How Decarbonisation is Powering New Investment

Sustainable Investing Read time 4mins
04 May 2022
Now Reading: How Decarbonisation is Powering New Investment
With Australian businesses devoting more time and resources to finding new ways to reduce their carbon footprint ― and the investment community poised to provide financial support, there are some pivotal industry developments already making waves on the investment horizon.

E&P Financial Group’s Director of ESG, Will Hart, says with decarbonisation set to dominate the commercial landscape in the coming years, this may pose a threat to some sectors, but there will also be substantial opportunities for others, due to the scale of the transition already well underway.

According to the International Energy Agency (IEA)*, an estimated $US50 trillion is set to be invested to achieve zero net emissions by 2050, involving incremental investment of $US1-2 trillion per year.

“Achieving net zero will require a combination of carbon pricing, consumption changes, and technology development and deployment, with businesses already preparing. So, for companies who have the capability to disrupt – and particularly those with an already climate-conscious approach ― the level of investment required to reach net-zero could represent significant revenue opportunities.” he says.

Why clean energy counts

The transition to clean energy has well and truly begun. Even without government mandates, the economics of solar cells, wind and batteries is already leading to the displacement of fossil fuels.
Hart states: “There’s still a long way to go – but that’s exciting for both the companies in the space and the consumer, who can look to eventually benefit with the prospect of lower prices.”
The IEA assumes solar growth of 16 per cent per year over the next 20 years which will see solar reach 30 per cent of total generation by 2040.
“The market has consistently been too conservative on renewable energy growth estimations. With the cost of solar generation having already fallen by 80 per cent since 2009, we believe the potential for renewables to supplant other sources of energy generation is currently underestimated.” adds Hart.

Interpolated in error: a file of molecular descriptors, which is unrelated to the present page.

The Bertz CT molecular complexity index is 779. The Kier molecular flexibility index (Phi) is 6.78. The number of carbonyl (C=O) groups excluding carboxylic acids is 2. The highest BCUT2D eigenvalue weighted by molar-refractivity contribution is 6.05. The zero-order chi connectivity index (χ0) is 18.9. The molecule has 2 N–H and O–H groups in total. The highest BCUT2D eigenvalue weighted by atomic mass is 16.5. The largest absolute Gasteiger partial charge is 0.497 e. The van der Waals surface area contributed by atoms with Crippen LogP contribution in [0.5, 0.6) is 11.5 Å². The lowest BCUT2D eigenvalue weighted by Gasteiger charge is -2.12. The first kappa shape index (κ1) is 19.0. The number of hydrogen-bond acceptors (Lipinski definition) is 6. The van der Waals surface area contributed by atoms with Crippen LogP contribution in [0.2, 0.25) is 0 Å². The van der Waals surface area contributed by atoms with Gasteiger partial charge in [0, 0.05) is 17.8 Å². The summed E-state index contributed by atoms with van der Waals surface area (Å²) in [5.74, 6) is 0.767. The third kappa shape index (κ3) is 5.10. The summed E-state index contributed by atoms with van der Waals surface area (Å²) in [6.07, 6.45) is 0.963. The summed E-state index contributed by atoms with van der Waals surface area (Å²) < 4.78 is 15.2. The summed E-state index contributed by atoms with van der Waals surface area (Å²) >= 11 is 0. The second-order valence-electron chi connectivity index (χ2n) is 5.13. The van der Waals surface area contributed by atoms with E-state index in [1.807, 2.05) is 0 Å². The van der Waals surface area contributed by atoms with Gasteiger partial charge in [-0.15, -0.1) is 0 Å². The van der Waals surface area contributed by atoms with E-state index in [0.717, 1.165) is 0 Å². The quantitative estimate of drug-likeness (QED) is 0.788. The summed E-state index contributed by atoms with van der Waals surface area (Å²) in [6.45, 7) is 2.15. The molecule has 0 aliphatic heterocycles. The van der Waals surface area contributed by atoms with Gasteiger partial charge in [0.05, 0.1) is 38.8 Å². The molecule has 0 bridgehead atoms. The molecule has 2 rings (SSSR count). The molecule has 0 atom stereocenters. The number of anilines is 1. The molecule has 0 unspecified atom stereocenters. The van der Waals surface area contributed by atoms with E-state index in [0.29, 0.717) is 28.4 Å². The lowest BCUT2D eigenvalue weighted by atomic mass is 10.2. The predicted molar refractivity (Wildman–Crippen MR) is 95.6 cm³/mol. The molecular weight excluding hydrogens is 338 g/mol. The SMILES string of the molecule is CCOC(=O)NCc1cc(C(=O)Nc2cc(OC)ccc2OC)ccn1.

Transportation’s tipping point

Electric vehicles (EVs) marked the first phase of transportation disruption and is now at a tipping point where adoption could rapidly escalate from here, says Hart.
Historically, the take-up of key new technologies has expanded dramatically once adoption levels pass 10 per cent. For example, the adoption of colour TV, internet and mobile phones by US households all moved from 10 per cent to 50 per cent in less than 10 years.
Assuming a similar trend, EVs could have the same bulging demand, particularly as costs fall ― with the main constraint being the supply of important components and materials.
“The second phase that is a little further out will be the reshaping of transport as autonomous vehicles redefine the landscape for urban commuting. Modifying much of the transportation system to be both electric and ‘transport as a service’ should improve resource utilisation significantly – reducing energy demand by as much as 80 per cent and sector emissions by over 90 per cent.” Hart says.

The food production revolution

A revolution in food production is about to start, with a process known as precision fermentation set to transform the food and agriculture sectors and offer major environmental benefits, says Hart.
“Prevision fermentation involves programming micro-organisms to create any organic compound, including protein, fat, carbohydrate and vitamins. This means natural foods can be replicated in a relatively simple process but with fewer safety risks and much less environmental impact.” he says.
Hart says this is ground-breaking and opens up an enormous number of new possibilities for the industry.
“Currently, milk and ground beef look most vulnerable to the widespread adoption of this process, which could dramatically alter the economics of cattle production. However, for this reason, the social and political impacts are significant and will need to be considered as the technology continues to evolve and costs fall.” he says.

These are just three areas to monitor. We will continue to look for opportunities across the investment universe as they arise.

Will Hart
Director, ESG & Sustainable Investment

*”Net zero by 2050, A roadmap for the Global Energy Sector” Flagship report, May 2021 – International Energy Agency.


This information was prepared by Evans and Partners Pty Ltd (ABN 85 125 338 785, AFSL 318075) (“Evans and Partners”). Evans and Partners is a wholly owned subsidiary of E&P Financial Group Limited (ABN 54 609 913 457) (E&P Financial Group).

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